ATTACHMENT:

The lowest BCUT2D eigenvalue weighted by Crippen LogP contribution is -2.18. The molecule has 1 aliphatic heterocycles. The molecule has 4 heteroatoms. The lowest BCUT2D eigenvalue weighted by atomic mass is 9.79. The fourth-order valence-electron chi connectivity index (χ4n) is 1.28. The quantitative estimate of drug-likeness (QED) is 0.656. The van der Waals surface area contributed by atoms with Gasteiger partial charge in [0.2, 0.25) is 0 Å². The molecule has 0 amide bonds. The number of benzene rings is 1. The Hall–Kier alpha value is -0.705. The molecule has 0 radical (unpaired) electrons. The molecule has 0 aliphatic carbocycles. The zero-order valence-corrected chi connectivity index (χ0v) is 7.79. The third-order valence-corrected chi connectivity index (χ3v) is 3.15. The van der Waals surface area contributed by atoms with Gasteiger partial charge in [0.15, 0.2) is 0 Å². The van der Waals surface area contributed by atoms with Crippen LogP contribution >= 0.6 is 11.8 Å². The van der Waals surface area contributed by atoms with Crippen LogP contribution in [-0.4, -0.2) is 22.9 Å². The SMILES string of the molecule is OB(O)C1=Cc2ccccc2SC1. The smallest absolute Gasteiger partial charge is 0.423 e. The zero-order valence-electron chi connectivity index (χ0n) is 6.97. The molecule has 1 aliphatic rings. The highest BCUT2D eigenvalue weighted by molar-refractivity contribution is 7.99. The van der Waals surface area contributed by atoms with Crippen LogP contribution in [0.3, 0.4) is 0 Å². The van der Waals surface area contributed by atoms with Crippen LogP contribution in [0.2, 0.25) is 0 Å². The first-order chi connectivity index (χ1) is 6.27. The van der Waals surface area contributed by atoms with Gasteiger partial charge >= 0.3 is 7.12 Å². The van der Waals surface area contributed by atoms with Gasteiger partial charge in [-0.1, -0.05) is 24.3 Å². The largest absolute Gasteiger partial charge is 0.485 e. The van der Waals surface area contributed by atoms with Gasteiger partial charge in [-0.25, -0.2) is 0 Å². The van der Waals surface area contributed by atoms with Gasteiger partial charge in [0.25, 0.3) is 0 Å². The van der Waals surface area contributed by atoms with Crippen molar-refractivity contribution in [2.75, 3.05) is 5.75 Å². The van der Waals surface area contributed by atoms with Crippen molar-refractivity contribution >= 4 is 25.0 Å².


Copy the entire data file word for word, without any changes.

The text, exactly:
The lowest BCUT2D eigenvalue weighted by Crippen LogP contribution is -2.18. The molecule has 1 aliphatic heterocycles. The molecule has 4 heteroatoms. The lowest BCUT2D eigenvalue weighted by atomic mass is 9.79. The fourth-order valence-electron chi connectivity index (χ4n) is 1.28. The quantitative estimate of drug-likeness (QED) is 0.656. The van der Waals surface area contributed by atoms with Gasteiger partial charge in [0.2, 0.25) is 0 Å². The molecule has 0 amide bonds. The number of benzene rings is 1. The Hall–Kier alpha value is -0.705. The molecule has 0 radical (unpaired) electrons. The molecule has 0 aliphatic carbocycles. The zero-order valence-corrected chi connectivity index (χ0v) is 7.79. The third-order valence-corrected chi connectivity index (χ3v) is 3.15. The van der Waals surface area contributed by atoms with Gasteiger partial charge in [0.15, 0.2) is 0 Å². The van der Waals surface area contributed by atoms with Crippen LogP contribution >= 0.6 is 11.8 Å². The van der Waals surface area contributed by atoms with Crippen LogP contribution in [-0.4, -0.2) is 22.9 Å². The SMILES string of the molecule is OB(O)C1=Cc2ccccc2SC1. The smallest absolute Gasteiger partial charge is 0.423 e. The zero-order valence-electron chi connectivity index (χ0n) is 6.97. The molecule has 1 aliphatic rings. The highest BCUT2D eigenvalue weighted by molar-refractivity contribution is 7.99. The van der Waals surface area contributed by atoms with Crippen LogP contribution in [0.3, 0.4) is 0 Å². The van der Waals surface area contributed by atoms with Crippen LogP contribution in [0.2, 0.25) is 0 Å². The first-order chi connectivity index (χ1) is 6.27. The van der Waals surface area contributed by atoms with Gasteiger partial charge >= 0.3 is 7.12 Å². The van der Waals surface area contributed by atoms with Gasteiger partial charge in [-0.1, -0.05) is 24.3 Å². The largest absolute Gasteiger partial charge is 0.485 e. The van der Waals surface area contributed by atoms with Gasteiger partial charge in [-0.25, -0.2) is 0 Å². The van der Waals surface area contributed by atoms with Gasteiger partial charge in [0.25, 0.3) is 0 Å². The van der Waals surface area contributed by atoms with Crippen molar-refractivity contribution in [2.75, 3.05) is 5.75 Å². The van der Waals surface area contributed by atoms with Crippen molar-refractivity contribution >= 4 is 25.0 Å².